hiking in the desert in the summer

hiking in the desert is quite an experience. it is even more of an experience in the summer.

believe it or not, I love hiking in the desert — at any time of year.

and this is quite a statement coming from a man who has spent years hiking in the northwest, which arguably has some of the most classic, most beautiful hiking in the continental united states.

near Seattle and its environs the hiking more often than not involves trails which wind through and up the densely wooded terrain of the Pacific Northwest. these trails are often covered with pine needles.  tree boughs are overhead much of the time.  moss hangs from the limbs of trees whose trunks are so substantial that you cannot put your arms around them.  ferns dot the landscape. there is a reason Washington State is called the Evergreen State — everything is green!

whereas the desert hiking experience is entirely different. rather than lushness of flora and fauna, you have stark, dry conditions.  the color is anything but green.  the color is sandy, and yet you are nowhere near the sea.  mountains surround you but they do not have trees on them.  they have rocks.  since there is so little water that falls in the desert, there are no trees, no greenery.

having said that there are two exceptions to this in the desert. one, the San Andreas Fault has greenery along its length.  in addition there is an occasional oasis of California Fan Palm trees in Indian Canyons on the Cahuilla Indian Reservation.

contrary to what you might think, I am always struck by how much plant life (over 1,000 native plant species) exists in the desert. when you get up close and personal there is alot of flora and fauna.  it is amazing what can survive in the unbelievable, brutal conditions that the desert presents.

my favorite of all the plant life is the cactus family. cacti come in so many forms.  in the Sonoran desert where the Coachella Valley resides has 13 different native types of cacti.  the barrel cactus, different types of cholla, beaver-tail, and hedgehog cacti, to name a few.

my favorite of all is the ocotillo, although technically it is not a true cactus.  it is so rangy, creepy, cranky and sturdy as its stems are covered with formidable spines.  no color to it whatsoever until it rains.

and then it produces beautiful green leaves.  in addition, once a year it blooms into the most beautiful and colorful plant that seems to extend forever.  its stems can grow to be 30 feet in length.  one stem can have 50 blossoms on it, all in a beautiful, brilliant, bright red color.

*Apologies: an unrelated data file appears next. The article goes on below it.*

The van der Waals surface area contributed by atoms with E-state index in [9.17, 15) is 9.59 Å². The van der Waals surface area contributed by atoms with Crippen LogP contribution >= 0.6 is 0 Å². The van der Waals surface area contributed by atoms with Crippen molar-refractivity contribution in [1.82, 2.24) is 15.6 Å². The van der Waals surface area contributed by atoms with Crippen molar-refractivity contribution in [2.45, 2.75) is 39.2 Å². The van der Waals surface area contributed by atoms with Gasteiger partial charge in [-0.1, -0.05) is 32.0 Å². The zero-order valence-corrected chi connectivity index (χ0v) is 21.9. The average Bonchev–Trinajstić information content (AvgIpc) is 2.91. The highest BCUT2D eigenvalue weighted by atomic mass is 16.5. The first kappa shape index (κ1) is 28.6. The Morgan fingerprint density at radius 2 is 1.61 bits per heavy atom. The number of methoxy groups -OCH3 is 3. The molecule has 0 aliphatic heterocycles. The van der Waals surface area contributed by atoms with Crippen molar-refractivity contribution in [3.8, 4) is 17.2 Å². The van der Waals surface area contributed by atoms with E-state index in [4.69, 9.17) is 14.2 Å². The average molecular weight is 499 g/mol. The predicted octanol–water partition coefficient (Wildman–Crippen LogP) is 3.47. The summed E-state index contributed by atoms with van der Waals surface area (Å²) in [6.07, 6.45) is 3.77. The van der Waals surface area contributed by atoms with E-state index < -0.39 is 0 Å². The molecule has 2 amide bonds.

hiking in the desert in the summer is a real adventure.

first of all, more than likely you are hiking by yourself and you are not coming into contact with many other hikers. few people venture out in the heat of the summer.  all the hiking guide books in the valley advise  you to hike the many trails between October and April.  they assume that no one is crazy enough to hike in the summer with temperatures above 110 routinely.

second, you are very aware of the elements, especially the sun and the heat that it generates. and there is no escape from the sun.  no lean-tos, no cabins, no shade trees, no creek beds with running water.

third, the starkness of the landscape. there is nothing to soften the visual experience.  no green patches in the distance.  no snow fields at this time of year on the mountain tops.  no trees anywhere. it is barren.

finally the expanse. you can see for miles in every direction.  mountain ranges are to the north, the west and the south.

all of which adds up to an eerie experience — a little moon like, or at least what I think it might be like hiking on the moon. the starkness, the expanse, the sun and heat, and the aloneness.  you feel very much alone — just you and the elements.

the only thing to break the silence and aloneness of the desert is an occasional animal.

there are not many that you come across and actually see in these sweltering conditions, yet there are many reptiles, mammals and birds that make the desert their home.   what you do see are ants and lizards for sure.  hawks circle above.  at night the coyotes howl.  an occasional rattlesnake.  a very speedy roadrunner will cross your path once in awhile.

but the real eye opener is coming across a bighorn sheep. wow!!!!

I, for one, have done this several times, and I still stop cold, hold my breath, and stare in disbelief at the majesty, strength and nimbleness of this animal.

 

3 thoughts on “hiking in the desert in the summer”

  1. Why do desert plants have spikes? Actually its so mastadons amd other. animals couldnt eat them. That’s why they survived.

    In Arizona they name power plants after cacti. I once worked on financing one up in Holbert called “Cholla 4”.

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